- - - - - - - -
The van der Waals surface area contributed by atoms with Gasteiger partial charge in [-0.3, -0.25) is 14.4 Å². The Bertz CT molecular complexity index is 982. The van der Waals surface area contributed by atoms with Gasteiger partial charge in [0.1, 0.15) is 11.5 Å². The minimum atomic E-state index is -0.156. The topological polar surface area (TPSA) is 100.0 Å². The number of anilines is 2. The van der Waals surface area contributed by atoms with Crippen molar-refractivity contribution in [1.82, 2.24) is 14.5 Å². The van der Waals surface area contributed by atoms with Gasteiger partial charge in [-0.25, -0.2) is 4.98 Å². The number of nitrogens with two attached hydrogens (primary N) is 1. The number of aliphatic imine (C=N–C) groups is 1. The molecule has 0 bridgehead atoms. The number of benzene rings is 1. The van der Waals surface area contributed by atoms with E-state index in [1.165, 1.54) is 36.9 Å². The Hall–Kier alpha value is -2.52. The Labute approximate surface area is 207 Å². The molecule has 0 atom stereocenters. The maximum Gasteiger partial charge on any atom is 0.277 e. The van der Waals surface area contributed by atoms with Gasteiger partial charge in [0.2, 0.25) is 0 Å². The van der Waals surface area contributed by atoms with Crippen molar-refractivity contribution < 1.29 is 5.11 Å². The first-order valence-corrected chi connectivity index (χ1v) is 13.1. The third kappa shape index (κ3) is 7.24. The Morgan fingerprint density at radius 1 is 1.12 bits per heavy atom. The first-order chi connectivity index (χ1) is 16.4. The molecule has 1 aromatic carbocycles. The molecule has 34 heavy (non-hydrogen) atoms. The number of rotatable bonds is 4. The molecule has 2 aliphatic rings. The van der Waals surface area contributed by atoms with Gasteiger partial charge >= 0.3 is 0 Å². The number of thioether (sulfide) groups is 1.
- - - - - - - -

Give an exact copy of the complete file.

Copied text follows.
The van der Waals surface area contributed by atoms with Gasteiger partial charge in [-0.3, -0.25) is 14.4 Å². The Bertz CT molecular complexity index is 982. The van der Waals surface area contributed by atoms with Gasteiger partial charge in [0.1, 0.15) is 11.5 Å². The minimum atomic E-state index is -0.156. The topological polar surface area (TPSA) is 100.0 Å². The number of anilines is 2. The van der Waals surface area contributed by atoms with Crippen molar-refractivity contribution in [1.82, 2.24) is 14.5 Å². The van der Waals surface area contributed by atoms with Gasteiger partial charge in [-0.25, -0.2) is 4.98 Å². The number of nitrogens with two attached hydrogens (primary N) is 1. The number of aliphatic imine (C=N–C) groups is 1. The molecule has 0 bridgehead atoms. The number of benzene rings is 1. The van der Waals surface area contributed by atoms with E-state index in [1.165, 1.54) is 36.9 Å². The Hall–Kier alpha value is -2.52. The Labute approximate surface area is 207 Å². The molecule has 0 atom stereocenters. The maximum Gasteiger partial charge on any atom is 0.277 e. The van der Waals surface area contributed by atoms with Gasteiger partial charge in [0.2, 0.25) is 0 Å². The van der Waals surface area contributed by atoms with Crippen molar-refractivity contribution < 1.29 is 5.11 Å². The first-order valence-corrected chi connectivity index (χ1v) is 13.1. The third kappa shape index (κ3) is 7.24. The Morgan fingerprint density at radius 1 is 1.12 bits per heavy atom. The first-order chi connectivity index (χ1) is 16.4. The molecule has 1 aromatic carbocycles. The molecule has 34 heavy (non-hydrogen) atoms. The number of rotatable bonds is 4. The molecule has 2 aliphatic rings. The van der Waals surface area contributed by atoms with Gasteiger partial charge >= 0.3 is 0 Å². The number of thioether (sulfide) groups is 1.